The points of departure for Ilana Harris-Babou’s work are contemporary forms of digital media and the ways we insatiably consume them—think of the glut of home improvement and cooking shows and beauty tutorials made available instantaneously online daily. Via these numerous digital interfaces, our “realities” of daily life become reinforced through personally-constructed algorithms. Harris-Babou is acutely aware of this abject irony of engagement and uses it as comedic fuel for sending a “trojan horse” to consenting audiences. In Decision Fatigue, the artist’s mother Sheila Harris plays the leading role of “Sheila,” a beauty expert teaching from her bathroom, a setting full of consumption and creation. We not only witness Sheila’s improvised deadpan performance, but we also become implicated as one of her anonymous followers. Her language and actions come together in absurd ways: a rose quartz facial roller is promoted to relax oneself in preparation to enjoy a TV dinner; she espouses the benefits of washing down a multivitamin with Pepsi, which, she admits, she is addicted to. Sheila also offers us an alternate world of beauty supplies and their demonstrated value, however fantastical, by touching, applying, and sampling ready-made products such as chocolate chip soap “from the Amazon” and a Cheeto face mask.The title sardonically nods to our overwhelmed mental states regarding media consumption and to our bodies as sites of digital commodification. Via this witty and biting critique, Harris-Babou highlights the absurdity of health and beauty standards that many don’t have the resources or time to maintain while keeping a tone ripe with fantasy. In a year of worldwide stay-at-home orders, this video touches on global realities and insecurities around boredom and an innate desire for collective approval.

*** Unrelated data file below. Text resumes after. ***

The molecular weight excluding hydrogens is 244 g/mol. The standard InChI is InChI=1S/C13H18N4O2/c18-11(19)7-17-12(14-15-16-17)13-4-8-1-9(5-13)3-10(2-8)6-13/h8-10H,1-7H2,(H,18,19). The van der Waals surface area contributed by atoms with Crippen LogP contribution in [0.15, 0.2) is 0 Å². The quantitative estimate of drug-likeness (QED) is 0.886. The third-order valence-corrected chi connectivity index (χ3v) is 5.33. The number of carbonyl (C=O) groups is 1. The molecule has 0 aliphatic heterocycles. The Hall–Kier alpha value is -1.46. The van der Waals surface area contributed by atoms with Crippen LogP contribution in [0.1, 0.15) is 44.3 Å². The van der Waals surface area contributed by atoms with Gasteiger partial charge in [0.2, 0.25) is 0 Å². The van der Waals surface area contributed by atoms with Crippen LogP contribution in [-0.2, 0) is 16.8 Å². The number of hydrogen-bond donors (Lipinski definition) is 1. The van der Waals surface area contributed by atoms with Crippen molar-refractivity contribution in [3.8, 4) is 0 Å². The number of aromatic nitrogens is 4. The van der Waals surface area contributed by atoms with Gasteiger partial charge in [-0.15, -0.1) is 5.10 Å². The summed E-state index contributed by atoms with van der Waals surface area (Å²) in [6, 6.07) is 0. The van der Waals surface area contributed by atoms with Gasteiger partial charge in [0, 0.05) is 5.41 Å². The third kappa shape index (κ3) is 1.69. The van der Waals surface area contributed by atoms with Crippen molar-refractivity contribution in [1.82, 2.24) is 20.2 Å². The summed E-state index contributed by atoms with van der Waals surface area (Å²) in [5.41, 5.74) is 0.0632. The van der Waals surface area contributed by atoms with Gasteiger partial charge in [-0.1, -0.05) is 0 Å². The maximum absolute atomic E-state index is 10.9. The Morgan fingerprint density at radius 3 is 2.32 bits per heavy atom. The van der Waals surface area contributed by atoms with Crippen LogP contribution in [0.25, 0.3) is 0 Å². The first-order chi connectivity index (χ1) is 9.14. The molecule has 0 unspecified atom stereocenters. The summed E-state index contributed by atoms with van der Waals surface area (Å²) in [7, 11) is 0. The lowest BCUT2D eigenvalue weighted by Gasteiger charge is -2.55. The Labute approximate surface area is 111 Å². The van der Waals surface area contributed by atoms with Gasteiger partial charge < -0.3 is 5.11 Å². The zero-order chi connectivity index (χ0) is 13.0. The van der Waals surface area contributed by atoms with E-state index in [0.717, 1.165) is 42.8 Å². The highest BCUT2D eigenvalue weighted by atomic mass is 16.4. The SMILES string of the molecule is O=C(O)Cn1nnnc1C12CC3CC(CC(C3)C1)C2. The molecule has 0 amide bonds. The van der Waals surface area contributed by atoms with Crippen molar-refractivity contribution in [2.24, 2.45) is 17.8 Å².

Ilana Harris-Babou‘s work is interdisciplinary; spanning sculpture and installation, and grounded in video. She speaks the aspirational language of consumer culture and uses humor as a means to digest painful realities. Her work confronts the contradictions of the American Dream: the ever unreliable notion that hard work will lead to upward mobility and economic freedom. She has exhibited throughout the US and Europe, with solo exhibitions at The Museum of Arts & Design and Larrie in New York. Other venues include Abrons Art Center, the Jewish Museum, SculptureCenter, the Studio Museum in Harlem, the De Young Museum, and the WhitneyMuseum of American Art. Harris-Babou has been reviewed in the New Yorker, Artforum, and Art in America, among others. She holds an MFA in Visual Art from Columbia University, and a BA in Art from Yale University.
Rachel Jobe Reese is Director and Curator of the Institute of Contemporary Art (ICA) at the University of Tennessee at Chattanooga (UTC), the first ICA in the state of TN. From 2015-2019, Reese served as Curator of Modern and Contemporary Art at Telfair Museums in Savannah, GA where she organized over 20 special exhibitions, including the recent retrospective and accompanying catalogue for Suzanne Jackson: Five Decades(Telfair Books, 2019). Reese held prior positions at Atlanta Contemporary in Atlanta where she curated Pratfall Tramps (Atlanta Contemporary, 2015) with accompanying catalogue; Fleisher/Ollman Gallery in Philadelphia; and Deitch Projects, Petzel Gallery and Andrew Kreps Gallery in New York. Reese is an alumni of Independent Curators International; was a former editor of Burnaway magazine in Atlanta, and her writing and artist interviews have appeared in BOMB Daily, Temporary Art Review, TWELV Magazine, and Art Papers; she also published a free newsprint of artists’ writings called Possible Press from 2010–15. Reese has taught at PAFA in Philadelphia and Georgia State University in Atlanta, and currently teaches at UTC in the Department of Art. Reese holds an MFA from City College, CUNY, in New York.
Notes for Tomorrow is a traveling exhibition organized and produced by Independent Curators International (ICI) and initiated by Frances Wu Giarratano, Jordan Jones, Becky Nahom, Renaud Proch, and Monica Terrero. The exhibition was made possible with the generous support of the Andy Warhol Foundation for the Visual Arts, VIA Art Fund and ICI’s Board of Trustees and International Forum.
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